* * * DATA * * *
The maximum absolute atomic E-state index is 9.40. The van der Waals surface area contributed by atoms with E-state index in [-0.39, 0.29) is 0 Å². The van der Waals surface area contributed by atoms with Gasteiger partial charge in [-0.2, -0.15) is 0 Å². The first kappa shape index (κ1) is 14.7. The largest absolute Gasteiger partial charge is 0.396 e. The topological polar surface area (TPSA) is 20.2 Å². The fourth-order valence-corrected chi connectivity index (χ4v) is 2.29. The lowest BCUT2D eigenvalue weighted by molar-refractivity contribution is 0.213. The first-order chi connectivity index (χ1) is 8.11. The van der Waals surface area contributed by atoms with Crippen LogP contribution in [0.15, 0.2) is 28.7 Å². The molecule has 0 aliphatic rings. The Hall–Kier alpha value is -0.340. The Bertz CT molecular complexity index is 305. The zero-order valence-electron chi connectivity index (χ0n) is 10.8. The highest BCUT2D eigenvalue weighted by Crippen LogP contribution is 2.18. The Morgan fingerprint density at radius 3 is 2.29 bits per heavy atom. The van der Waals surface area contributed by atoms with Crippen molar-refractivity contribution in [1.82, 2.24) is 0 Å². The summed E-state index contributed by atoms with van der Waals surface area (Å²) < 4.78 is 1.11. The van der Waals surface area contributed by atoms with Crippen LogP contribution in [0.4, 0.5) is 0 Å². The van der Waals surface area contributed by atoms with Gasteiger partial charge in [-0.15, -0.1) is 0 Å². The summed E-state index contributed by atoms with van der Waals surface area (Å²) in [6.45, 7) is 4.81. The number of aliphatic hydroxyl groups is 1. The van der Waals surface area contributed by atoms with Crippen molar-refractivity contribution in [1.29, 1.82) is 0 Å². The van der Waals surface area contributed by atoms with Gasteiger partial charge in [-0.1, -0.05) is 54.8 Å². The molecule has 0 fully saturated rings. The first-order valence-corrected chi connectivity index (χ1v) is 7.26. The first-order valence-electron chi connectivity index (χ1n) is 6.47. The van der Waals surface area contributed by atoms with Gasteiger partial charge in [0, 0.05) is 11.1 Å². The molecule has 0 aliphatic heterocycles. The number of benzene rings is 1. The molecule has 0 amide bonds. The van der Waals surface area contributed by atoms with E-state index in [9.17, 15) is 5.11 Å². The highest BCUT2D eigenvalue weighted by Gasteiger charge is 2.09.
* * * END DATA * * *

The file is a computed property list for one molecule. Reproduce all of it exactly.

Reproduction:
The maximum absolute atomic E-state index is 9.40. The van der Waals surface area contributed by atoms with E-state index in [-0.39, 0.29) is 0 Å². The van der Waals surface area contributed by atoms with Gasteiger partial charge in [-0.2, -0.15) is 0 Å². The first kappa shape index (κ1) is 14.7. The largest absolute Gasteiger partial charge is 0.396 e. The topological polar surface area (TPSA) is 20.2 Å². The fourth-order valence-corrected chi connectivity index (χ4v) is 2.29. The lowest BCUT2D eigenvalue weighted by molar-refractivity contribution is 0.213. The first-order chi connectivity index (χ1) is 8.11. The van der Waals surface area contributed by atoms with Crippen LogP contribution in [0.15, 0.2) is 28.7 Å². The molecule has 0 aliphatic rings. The Hall–Kier alpha value is -0.340. The Bertz CT molecular complexity index is 305. The zero-order valence-electron chi connectivity index (χ0n) is 10.8. The highest BCUT2D eigenvalue weighted by Crippen LogP contribution is 2.18. The Morgan fingerprint density at radius 3 is 2.29 bits per heavy atom. The van der Waals surface area contributed by atoms with Crippen molar-refractivity contribution in [1.82, 2.24) is 0 Å². The summed E-state index contributed by atoms with van der Waals surface area (Å²) < 4.78 is 1.11. The van der Waals surface area contributed by atoms with Crippen LogP contribution in [0.4, 0.5) is 0 Å². The van der Waals surface area contributed by atoms with Gasteiger partial charge in [-0.15, -0.1) is 0 Å². The summed E-state index contributed by atoms with van der Waals surface area (Å²) in [6.45, 7) is 4.81. The number of aliphatic hydroxyl groups is 1. The van der Waals surface area contributed by atoms with Crippen molar-refractivity contribution in [1.29, 1.82) is 0 Å². The van der Waals surface area contributed by atoms with Gasteiger partial charge in [-0.1, -0.05) is 54.8 Å². The molecule has 0 fully saturated rings. The first-order valence-corrected chi connectivity index (χ1v) is 7.26. The first-order valence-electron chi connectivity index (χ1n) is 6.47. The van der Waals surface area contributed by atoms with Gasteiger partial charge in [0, 0.05) is 11.1 Å². The molecule has 0 aliphatic heterocycles. The number of benzene rings is 1. The molecule has 0 amide bonds. The van der Waals surface area contributed by atoms with E-state index in [9.17, 15) is 5.11 Å². The highest BCUT2D eigenvalue weighted by Gasteiger charge is 2.09.